I removed three sections of the inner fender skirting a couple of weeks ago in order to look at the starter and wiring. In the video above, they would hide the frame rail at about 1:30—you can see the speed clips that hold them in there. I’d cleaned them up with the wire wheel and sandblaster last weekend, and took advantage of 60˚ weather today to shoot them with Rust Encapsulator and then two coats of flat black. They’ll get one shot of undercoating and then go back on the truck so that I don’t forget what they are or where they came from.
A big box sealed with IHPA stickers arrived on Monday. Inside were two wrapped bundles: Volume 1 and Volume 2 of the 1962-71 Pickup & Travelall Service Manual, unbound, prepunched for a 3-ring binder. Each bundle is about 2″ thick, so I have to hit the Staples to find a solid pair of binders to protect them. This will be my bible for the next couple of years as I resurrect the Travelall, and I’m sure it will pay for itself many times over.
Looking through my books, I realized I have thre different Scout service manuals—a new bound reprint, and two original IH printed copies, one of which is incomplete. This makes me think of building a list of stuff to bring up to Nationals to sell:
- Original bound IH Scout II service manual
- A somewhat ratty Scout 80 windshield—I might have to clean this up before I bring it out there
- An early Scout 80 heater plenum, not refurbished
- A spare Scout II windshield—it’s not pretty, but it’s worth good money
- A spare rear Scout II seat
- A (mostly) complete Scout II air conditioning setup—IH compressor, cabin unit, and refurbished stock plenum
- An air cleaner for a V8 (the diameter of the air cleaner opening is too narrow for my Thermoquad)
- A 1965-66 grille for a D-series pickup (this is the original I bought for the red bus that doesn’t fit).
In order to not make the folks running Nationals mad, I’m going to post them on the Binder Planet with a clear note that I’m bringing them with me to exchange but that I’m not interested in shipping. I figure the Scout windshield, D grille and maybe the 80 windshield will sell.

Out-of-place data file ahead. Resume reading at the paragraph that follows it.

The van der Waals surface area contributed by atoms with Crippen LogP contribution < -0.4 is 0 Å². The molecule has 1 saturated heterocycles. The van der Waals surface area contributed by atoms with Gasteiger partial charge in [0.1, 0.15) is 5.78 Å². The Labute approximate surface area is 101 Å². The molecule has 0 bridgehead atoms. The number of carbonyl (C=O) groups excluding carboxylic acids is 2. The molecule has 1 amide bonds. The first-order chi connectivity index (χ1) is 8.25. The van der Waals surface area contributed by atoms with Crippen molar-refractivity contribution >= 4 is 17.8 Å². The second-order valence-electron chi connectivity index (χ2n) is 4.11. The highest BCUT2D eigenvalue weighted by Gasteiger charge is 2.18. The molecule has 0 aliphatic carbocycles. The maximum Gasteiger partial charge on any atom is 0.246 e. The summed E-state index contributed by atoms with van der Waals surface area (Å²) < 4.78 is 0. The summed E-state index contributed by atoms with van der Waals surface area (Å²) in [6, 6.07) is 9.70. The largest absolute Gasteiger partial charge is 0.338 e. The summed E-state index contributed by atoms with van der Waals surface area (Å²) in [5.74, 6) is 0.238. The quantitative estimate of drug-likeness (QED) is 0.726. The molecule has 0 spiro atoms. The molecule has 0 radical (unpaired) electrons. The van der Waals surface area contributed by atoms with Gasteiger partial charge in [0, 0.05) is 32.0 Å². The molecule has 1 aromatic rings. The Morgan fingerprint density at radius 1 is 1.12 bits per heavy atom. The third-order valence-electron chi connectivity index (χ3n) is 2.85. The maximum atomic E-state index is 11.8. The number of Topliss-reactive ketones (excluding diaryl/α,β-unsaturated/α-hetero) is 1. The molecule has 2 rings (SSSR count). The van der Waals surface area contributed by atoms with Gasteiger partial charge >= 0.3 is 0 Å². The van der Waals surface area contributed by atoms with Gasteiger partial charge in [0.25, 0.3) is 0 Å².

Speaking of Nationals, I sent in my registration last week and blocked off my work calendar, so I’ll be headed out to Ohio the first full week of June. I’m planning on leaving Thursday so we get there on Friday with enough time to scope the new venue out (it’s in Springfield this year, not at the Troy airfield) so things will be a bit different. I think we’re staying at the same hotel we always do, however.
In the meantime, I put the Travelall on my Hagerty insurance plan to prepare for a trip to the MVA for a title and plate change. For that process, I need the Vermont paperwork, the bill of sale, and proof of insurance. I’m in no rush there, but it’s good to have it on the policy.
On Tuesday I swapped the aftermarket roof racks from the Scout over to the Travelall in preparation for three solid days of rain; I’m going to lay some boards down over top of the racks and then hang a tarp over the whole thing to keep the cowl and windshield section dry. This is going to be the strategy for keeping her out of the rain until I can remediate those problems, and I figure it’s going to go through some modifications until I get it sorted out. The other bonus is that I can drop some plywood down and sit or lay on the roof rack while I grind out the rust up there, instead of working on a ladder. We’ll see how that goes.
Another package arrived today: a true ’63-’64 grille for the Travelall. This one is indented on either side to avoid the headlight buckets, and the grille pattern should allow for getting one’s hands inside to release the secondary hood latch—the current vertical grille makes that pretty much impossible. It’s not perfect, but perhaps some careful straightening and polishing will get it looking better—and who am I kidding, nothing on the truck looks good right now. Also, I can bolt it in place instead of relying on zip ties.
Looking at the cab floors the other day I investigated a little further and saw that they were both cut out and replaced with flat steel at some point. From what I can see the steel was laid over top of the old floor but I can’t see how it was attached—whether it was welded, glued, or something else. That’s not bad news, actually, because I might be able to cleanly cut out the bad stuff and weld in some good stuff on the driver’s side. The passenger side is the question: it looks like that’s the original floor.